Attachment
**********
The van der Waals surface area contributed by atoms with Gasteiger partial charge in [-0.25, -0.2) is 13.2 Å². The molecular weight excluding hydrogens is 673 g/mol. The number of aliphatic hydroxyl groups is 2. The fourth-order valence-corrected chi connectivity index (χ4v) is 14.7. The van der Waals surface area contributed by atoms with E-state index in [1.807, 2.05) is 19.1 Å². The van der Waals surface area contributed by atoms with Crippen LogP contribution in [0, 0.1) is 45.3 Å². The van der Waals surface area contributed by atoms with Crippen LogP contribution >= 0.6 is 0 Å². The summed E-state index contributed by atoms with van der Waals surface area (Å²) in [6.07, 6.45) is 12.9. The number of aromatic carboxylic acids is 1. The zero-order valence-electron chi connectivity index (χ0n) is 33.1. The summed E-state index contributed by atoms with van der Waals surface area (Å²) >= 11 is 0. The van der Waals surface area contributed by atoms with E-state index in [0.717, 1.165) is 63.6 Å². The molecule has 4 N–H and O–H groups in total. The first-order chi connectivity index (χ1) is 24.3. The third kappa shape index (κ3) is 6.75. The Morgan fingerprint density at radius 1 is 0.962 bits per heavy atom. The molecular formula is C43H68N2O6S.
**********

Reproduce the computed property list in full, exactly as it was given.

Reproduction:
The van der Waals surface area contributed by atoms with Gasteiger partial charge in [-0.25, -0.2) is 13.2 Å². The molecular weight excluding hydrogens is 673 g/mol. The number of aliphatic hydroxyl groups is 2. The fourth-order valence-corrected chi connectivity index (χ4v) is 14.7. The van der Waals surface area contributed by atoms with E-state index in [1.807, 2.05) is 19.1 Å². The van der Waals surface area contributed by atoms with Crippen LogP contribution in [0, 0.1) is 45.3 Å². The van der Waals surface area contributed by atoms with Crippen LogP contribution >= 0.6 is 0 Å². The summed E-state index contributed by atoms with van der Waals surface area (Å²) in [6.07, 6.45) is 12.9. The number of aromatic carboxylic acids is 1. The zero-order valence-electron chi connectivity index (χ0n) is 33.1. The summed E-state index contributed by atoms with van der Waals surface area (Å²) >= 11 is 0. The van der Waals surface area contributed by atoms with E-state index in [0.717, 1.165) is 63.6 Å². The molecule has 4 N–H and O–H groups in total. The first-order chi connectivity index (χ1) is 24.3. The third kappa shape index (κ3) is 6.75. The Morgan fingerprint density at radius 1 is 0.962 bits per heavy atom. The molecular formula is C43H68N2O6S.